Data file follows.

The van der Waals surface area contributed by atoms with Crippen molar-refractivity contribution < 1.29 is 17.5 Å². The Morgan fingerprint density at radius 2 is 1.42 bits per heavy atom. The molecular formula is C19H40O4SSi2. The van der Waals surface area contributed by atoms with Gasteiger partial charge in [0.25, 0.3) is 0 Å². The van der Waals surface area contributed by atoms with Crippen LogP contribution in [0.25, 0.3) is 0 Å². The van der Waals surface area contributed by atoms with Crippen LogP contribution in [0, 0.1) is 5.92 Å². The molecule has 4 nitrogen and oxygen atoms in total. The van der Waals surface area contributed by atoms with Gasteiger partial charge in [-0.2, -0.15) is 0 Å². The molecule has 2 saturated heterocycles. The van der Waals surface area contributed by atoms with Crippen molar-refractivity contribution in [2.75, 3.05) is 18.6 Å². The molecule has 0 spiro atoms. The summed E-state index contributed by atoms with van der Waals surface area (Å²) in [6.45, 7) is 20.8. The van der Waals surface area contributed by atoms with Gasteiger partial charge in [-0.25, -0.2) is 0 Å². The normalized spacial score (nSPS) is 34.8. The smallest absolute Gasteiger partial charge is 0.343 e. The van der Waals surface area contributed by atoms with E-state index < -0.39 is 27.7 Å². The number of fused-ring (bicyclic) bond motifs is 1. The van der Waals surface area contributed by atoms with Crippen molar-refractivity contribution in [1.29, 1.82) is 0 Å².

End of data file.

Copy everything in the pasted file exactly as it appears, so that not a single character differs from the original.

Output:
The van der Waals surface area contributed by atoms with Crippen molar-refractivity contribution < 1.29 is 17.5 Å². The Morgan fingerprint density at radius 2 is 1.42 bits per heavy atom. The molecular formula is C19H40O4SSi2. The van der Waals surface area contributed by atoms with Gasteiger partial charge in [0.25, 0.3) is 0 Å². The van der Waals surface area contributed by atoms with Crippen LogP contribution in [0.25, 0.3) is 0 Å². The van der Waals surface area contributed by atoms with Crippen LogP contribution in [0, 0.1) is 5.92 Å². The molecule has 4 nitrogen and oxygen atoms in total. The van der Waals surface area contributed by atoms with Gasteiger partial charge in [-0.2, -0.15) is 0 Å². The molecule has 2 saturated heterocycles. The van der Waals surface area contributed by atoms with Crippen molar-refractivity contribution in [2.75, 3.05) is 18.6 Å². The molecule has 0 spiro atoms. The summed E-state index contributed by atoms with van der Waals surface area (Å²) in [6.45, 7) is 20.8. The van der Waals surface area contributed by atoms with Gasteiger partial charge in [-0.25, -0.2) is 0 Å². The normalized spacial score (nSPS) is 34.8. The smallest absolute Gasteiger partial charge is 0.343 e. The van der Waals surface area contributed by atoms with E-state index < -0.39 is 27.7 Å². The number of fused-ring (bicyclic) bond motifs is 1. The van der Waals surface area contributed by atoms with Crippen molar-refractivity contribution in [1.29, 1.82) is 0 Å².